Genealogy cruising: Why you should try it
by Shauna Hicks
I am just home from a recent genealogy cruise to Alaska from Seattle in the USA. There were other GSQ members on board as well as many other genealogists from Australia, New Zealand, England, Ireland, Canada and the US. You are almost certain to know someone else and if not, it does not take long to make new friends or find people researching the same names or places that you are.
I travelled alone and shared the expense of the cabin with a genealogy enthusiast from Western Australia. We had never met before but we both enjoyed getting to know each other and discussing the genealogy lectures and travel experiences of the trip.
There were some great speakers on board including Maurice Gleeson (Irish and DNA), Cyndi Ingle (of Cyndi’s List fame), Dick Eastman (Eastman’s Online Genealogy Newsletter), Caroline Gurney (English) and many others. The benefit of being able to listen to speakers and to be able to chat to them during the voyage was wonderful. You can learn so much. Lectures are only held while at sea and we had two full days of lectures and an after dinner talk each night plus one half day session. There were two streams and dozens of topics to choose from or you could participate in one on one DNA chats or book an expert help session.
My notebook was full of new information and a long list of things to follow up on my return home. There was even a book stall on board with all kinds of temptation which I resisted because my suitcase already had a few souvenirs of the trip. Even though you depart with a few kilos spare in your luggage, it does not take long to find things you simply must have back home!
While it was fantastic to attend this geneafest of talks at sea, what made it especially wonderful was no travelling time to the venue. In our case it was just a quick walk down the passage as we were on the same deck as the conference rooms. Also, there was no housework, grocery shopping or having to cook meals and do the dishes afterwards. It was a total holiday where you get to just do genealogy. Plus, the cruise ship offered entertainment and other activities, which was good if you travelled with a non-genealogy partner.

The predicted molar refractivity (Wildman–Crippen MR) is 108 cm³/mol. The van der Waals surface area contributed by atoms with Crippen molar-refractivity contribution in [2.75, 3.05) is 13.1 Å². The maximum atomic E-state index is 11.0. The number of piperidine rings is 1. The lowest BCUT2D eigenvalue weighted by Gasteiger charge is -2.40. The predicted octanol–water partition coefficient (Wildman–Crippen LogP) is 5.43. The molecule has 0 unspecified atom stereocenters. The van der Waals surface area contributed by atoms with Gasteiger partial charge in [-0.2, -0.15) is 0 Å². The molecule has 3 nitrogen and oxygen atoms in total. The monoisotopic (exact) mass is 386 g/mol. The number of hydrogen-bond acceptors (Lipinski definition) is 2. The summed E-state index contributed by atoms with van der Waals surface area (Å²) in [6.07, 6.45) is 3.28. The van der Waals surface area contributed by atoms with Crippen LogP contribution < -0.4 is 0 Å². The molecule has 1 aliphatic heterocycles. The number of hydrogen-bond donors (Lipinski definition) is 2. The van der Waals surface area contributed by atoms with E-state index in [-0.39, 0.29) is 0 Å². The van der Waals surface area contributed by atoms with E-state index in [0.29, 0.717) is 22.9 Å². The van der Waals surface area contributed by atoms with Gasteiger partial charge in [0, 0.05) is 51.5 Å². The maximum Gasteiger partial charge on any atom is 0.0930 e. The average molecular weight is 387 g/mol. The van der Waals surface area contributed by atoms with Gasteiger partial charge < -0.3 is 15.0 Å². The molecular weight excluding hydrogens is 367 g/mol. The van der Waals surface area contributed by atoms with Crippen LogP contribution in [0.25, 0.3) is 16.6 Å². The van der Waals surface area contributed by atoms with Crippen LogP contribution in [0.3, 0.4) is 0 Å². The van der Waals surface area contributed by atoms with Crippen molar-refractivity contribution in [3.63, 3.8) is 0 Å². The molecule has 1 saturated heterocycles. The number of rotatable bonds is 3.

Of course, there was also the tourism side of the trip and Alaska has always been on my dream list. We saw some amazing scenery including icebergs floating alongside the ship – not something you see every day. I loved exploring the old mining towns of Juneau and Skagway in Alaska and Victoria is the garden city of Canada. As the cruise left from Seattle, in the US, I also went to the one-day Irish/DNA seminar with Maurice Gleeson, Cyndi Ingle and Blaine Bettinger which was a wonderful start to the whole adventure.
This was my ninth genealogy cruise with Unlock the Past and previous trips were to the South Pacific, New Zealand, Australian ports and the Baltic in Europe. So obviously I am a fan, but I am not alone. There are many Australians and New Zealanders who go on these cruises regularly. Unlock the Past have another two planned in 2019 to Singapore and the Mediterranean and in 2020 a South Australia/Tasmania convict/DNA themed cruise.
A Google search will bring up other genealogy cruises for 2019. It seems to be popular and my attention has been caught by Celtic Genealogy Cruises, possibly because of my Irish and Scottish ancestors. There are also US organised genealogy cruises to the Caribbean another place I would like to travel to one day. In my searches I located a cruise on the Queen Mary 2 leaving next month that features four Ancestry speakers. It is practically booked out with only a few balcony cabins left at the front of the ship. I wonder how many of those on board are there for the family history sessions?
Talk to others and you might find there are a few who would like to make it a joint adventure of genealogy learning, travel and no housework. What could be better?
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